Slow start costs UCLA in Pac-10 tournament loss to Oregon
It’s going to be a long weekend for UCLA even though the Bruins will not play again.
They will have the next 72 hours to mull a foible-filled 76-59 loss to Oregon on Thursday at Staples Center in the Pacific Life Pac-10 tournament quarterfinals, the second-seeded Bruins playing as if they were somehow owed a victory over the seventh-seeded Ducks.
FOR THE RECORD:
UCLA-Oregon basketball: In the March 11 Sports section, an article about UCLA’s 76-59 loss to Oregon in the Pacific 10 tournament quarterfinals said that forward E.J. Singler made a buzzer-beating three-pointer to give Oregon a 38-24 halftime lead. It was his teammate Garrett Sim who made the shot. —
“They had the mentality that they didn’t have anything to lose,” UCLA forward Tyler Honeycutt said. “We came in here with a ‘too cool’ of an attitude.”
The nonchalance resulted in another sluggish start and possibly the most mortifying moment of Coach Ben Howland’s UCLA tenure, when the Bruins received a technical foul in the first half for having six players on the court after a timeout.
“That was embarrassing,” Howland said. “That right there was like indicative of the night. That that could actually happen is unbelievable.”
Some people never learn, it seems.
That Oregon (16-16) could hand UCLA (22-10) its worst loss of the season resulted in part from the Bruins’ seasonlong habit of slow starts finally catching up with them. The Ducks used a 14-1 surge over a 4½-minute stretch late in the first half to take a 15-point lead.
Even before then, it seemed clear the Bruins weren’t matching Oregon’s intensity. Sophomore forward Reeves Nelson, UCLA’s leading scorer, went scoreless in the first half and finished with seven mostly meaningless points.
“Just started from warmups,” said Honeycutt, who scored 19 points but was the only Bruin in double figures. “Guys weren’t taking, like, game shots, weren’t really being focused.”
The Ducks will play Washington in a semifinal at 8:30 p.m. Friday.
Oregon spread the floor in the early going and repeatedly beat UCLA off the dribble for layups. Forward E.J. Singler scored 11 of his career-high 24 points in the first half, including a buzzer-beating three-pointer that gave the Ducks a 38-24 halftime lead.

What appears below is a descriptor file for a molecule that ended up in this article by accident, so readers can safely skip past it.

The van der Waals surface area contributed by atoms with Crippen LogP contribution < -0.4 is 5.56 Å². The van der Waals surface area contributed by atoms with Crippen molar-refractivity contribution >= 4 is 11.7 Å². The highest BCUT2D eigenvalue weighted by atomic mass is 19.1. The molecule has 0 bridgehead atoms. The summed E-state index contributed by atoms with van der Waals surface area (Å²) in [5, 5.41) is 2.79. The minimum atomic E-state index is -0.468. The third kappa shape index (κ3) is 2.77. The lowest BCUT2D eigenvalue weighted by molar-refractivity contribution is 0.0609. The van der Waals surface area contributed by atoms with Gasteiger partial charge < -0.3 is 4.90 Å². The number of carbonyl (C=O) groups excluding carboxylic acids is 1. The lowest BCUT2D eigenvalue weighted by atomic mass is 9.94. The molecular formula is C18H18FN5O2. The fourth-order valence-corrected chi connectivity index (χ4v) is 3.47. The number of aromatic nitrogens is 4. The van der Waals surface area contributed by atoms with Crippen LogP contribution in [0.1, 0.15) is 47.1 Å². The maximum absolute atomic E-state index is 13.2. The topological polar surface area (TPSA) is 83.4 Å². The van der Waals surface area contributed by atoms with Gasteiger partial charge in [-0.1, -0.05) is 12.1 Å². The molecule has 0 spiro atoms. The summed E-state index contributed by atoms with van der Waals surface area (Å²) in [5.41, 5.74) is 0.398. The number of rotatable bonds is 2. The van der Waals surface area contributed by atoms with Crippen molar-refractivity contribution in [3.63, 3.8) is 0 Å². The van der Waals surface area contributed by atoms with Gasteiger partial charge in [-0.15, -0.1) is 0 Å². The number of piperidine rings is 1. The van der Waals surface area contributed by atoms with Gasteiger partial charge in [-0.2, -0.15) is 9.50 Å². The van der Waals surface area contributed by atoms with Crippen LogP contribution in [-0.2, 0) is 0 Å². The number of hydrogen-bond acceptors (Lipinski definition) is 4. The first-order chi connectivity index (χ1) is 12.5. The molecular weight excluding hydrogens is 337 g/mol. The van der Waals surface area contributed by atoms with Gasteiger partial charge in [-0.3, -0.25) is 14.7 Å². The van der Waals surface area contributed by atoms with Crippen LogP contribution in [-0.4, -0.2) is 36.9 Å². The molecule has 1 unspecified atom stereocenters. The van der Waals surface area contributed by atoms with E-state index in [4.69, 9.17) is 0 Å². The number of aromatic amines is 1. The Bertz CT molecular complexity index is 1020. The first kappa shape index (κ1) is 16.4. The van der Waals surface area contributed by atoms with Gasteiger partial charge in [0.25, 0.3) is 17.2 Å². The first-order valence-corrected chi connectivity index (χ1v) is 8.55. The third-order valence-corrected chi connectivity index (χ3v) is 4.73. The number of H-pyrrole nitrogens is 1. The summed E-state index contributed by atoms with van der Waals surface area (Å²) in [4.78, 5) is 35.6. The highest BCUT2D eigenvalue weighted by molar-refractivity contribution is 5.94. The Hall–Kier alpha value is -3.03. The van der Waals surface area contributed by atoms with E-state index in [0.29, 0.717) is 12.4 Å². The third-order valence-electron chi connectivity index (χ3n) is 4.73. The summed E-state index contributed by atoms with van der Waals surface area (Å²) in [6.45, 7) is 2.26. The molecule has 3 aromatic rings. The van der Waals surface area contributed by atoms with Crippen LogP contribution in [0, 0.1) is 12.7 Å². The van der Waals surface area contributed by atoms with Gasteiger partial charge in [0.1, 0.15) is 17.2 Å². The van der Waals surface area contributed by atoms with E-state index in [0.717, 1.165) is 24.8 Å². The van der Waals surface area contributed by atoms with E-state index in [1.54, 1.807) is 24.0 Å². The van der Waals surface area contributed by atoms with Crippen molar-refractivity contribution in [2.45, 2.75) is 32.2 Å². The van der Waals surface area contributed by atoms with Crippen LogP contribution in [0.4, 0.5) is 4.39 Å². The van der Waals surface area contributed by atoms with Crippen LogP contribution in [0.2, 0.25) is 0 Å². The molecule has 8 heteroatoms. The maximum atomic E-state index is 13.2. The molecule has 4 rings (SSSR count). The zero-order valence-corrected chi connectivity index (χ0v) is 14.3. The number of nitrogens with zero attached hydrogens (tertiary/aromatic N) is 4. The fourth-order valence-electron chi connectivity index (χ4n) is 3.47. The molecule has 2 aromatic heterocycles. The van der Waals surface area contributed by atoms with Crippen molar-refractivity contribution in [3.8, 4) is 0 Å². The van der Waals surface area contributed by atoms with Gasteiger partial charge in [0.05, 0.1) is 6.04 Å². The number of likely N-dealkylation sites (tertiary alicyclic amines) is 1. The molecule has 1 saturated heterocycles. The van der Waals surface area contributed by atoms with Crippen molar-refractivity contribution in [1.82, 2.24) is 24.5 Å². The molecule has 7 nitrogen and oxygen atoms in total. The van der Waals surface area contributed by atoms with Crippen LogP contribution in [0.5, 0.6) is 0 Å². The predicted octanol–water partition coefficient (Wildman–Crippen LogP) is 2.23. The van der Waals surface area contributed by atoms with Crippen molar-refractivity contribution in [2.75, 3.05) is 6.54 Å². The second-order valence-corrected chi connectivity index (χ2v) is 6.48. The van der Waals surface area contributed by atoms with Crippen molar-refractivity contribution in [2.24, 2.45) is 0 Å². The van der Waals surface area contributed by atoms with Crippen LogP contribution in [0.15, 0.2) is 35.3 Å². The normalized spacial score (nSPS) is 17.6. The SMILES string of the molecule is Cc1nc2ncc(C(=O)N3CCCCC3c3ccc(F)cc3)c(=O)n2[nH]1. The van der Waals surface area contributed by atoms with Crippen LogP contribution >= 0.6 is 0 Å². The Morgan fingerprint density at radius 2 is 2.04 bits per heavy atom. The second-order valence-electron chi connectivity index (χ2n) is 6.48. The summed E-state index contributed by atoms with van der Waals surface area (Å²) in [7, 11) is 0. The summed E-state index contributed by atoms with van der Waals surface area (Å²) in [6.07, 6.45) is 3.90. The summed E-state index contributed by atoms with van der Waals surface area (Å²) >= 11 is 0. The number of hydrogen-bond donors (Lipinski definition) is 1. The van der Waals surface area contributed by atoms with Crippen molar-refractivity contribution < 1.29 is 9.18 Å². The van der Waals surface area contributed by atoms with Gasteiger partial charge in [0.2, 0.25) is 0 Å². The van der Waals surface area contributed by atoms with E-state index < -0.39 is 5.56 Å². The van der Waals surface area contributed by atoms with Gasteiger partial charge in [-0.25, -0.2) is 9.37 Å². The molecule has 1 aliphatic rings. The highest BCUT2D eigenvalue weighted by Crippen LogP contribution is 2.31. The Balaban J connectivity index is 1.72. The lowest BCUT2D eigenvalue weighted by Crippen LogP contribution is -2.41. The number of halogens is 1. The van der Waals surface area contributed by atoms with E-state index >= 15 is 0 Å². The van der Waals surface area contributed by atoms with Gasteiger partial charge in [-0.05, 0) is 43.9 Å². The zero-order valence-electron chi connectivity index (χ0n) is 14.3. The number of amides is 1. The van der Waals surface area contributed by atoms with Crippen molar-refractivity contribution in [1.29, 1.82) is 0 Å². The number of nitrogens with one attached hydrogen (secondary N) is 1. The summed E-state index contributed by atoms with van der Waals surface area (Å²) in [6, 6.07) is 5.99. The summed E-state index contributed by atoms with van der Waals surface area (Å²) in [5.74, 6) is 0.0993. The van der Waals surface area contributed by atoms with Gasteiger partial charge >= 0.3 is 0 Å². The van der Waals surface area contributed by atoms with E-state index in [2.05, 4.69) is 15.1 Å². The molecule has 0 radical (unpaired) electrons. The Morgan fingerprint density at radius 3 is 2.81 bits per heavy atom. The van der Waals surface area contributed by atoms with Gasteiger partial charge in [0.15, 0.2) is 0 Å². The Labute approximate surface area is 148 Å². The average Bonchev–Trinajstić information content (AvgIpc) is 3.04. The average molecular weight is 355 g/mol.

The Bruins never came within single digits again, a brief attempt to pound the ball inside early in the second half proving futile.
“It just stinks knowing a team is beating you the way they were beating us,” Bruins freshman center Joshua Smith said, “and we weren’t doing anything about it.”
UCLA’s Malcolm Lee gutted out 28 minutes in his first game since being diagnosed with torn cartilage in his left knee, but the junior guard wasn’t much of a factor on offense, taking only three shots and scoring six points.
Nelson compounded his poor first half by receiving a technical foul in the second half for complaining about a non-call underneath the basket.
“That was just me losing my cool for a little bit,” he said.
Howland, who said the defeat “starts with me,” held a lengthy closed-door meeting with his players after the game. “The No. 1 thing I tried to talk about with our team is that everybody’s got to come right back and put it right here as to our performance tonight,” he said, pointing to his heart.
The Bruins were considered an NCAA tournament lock by most prognosticators regardless of their performance in the Pac-10 tournament, but their seeding will certainly suffer in the wake of the early exit.
“I don’t know how they do things for the NCAA tournament,” guard Lazeric Jones said, “but I know it will probably hurt us.”
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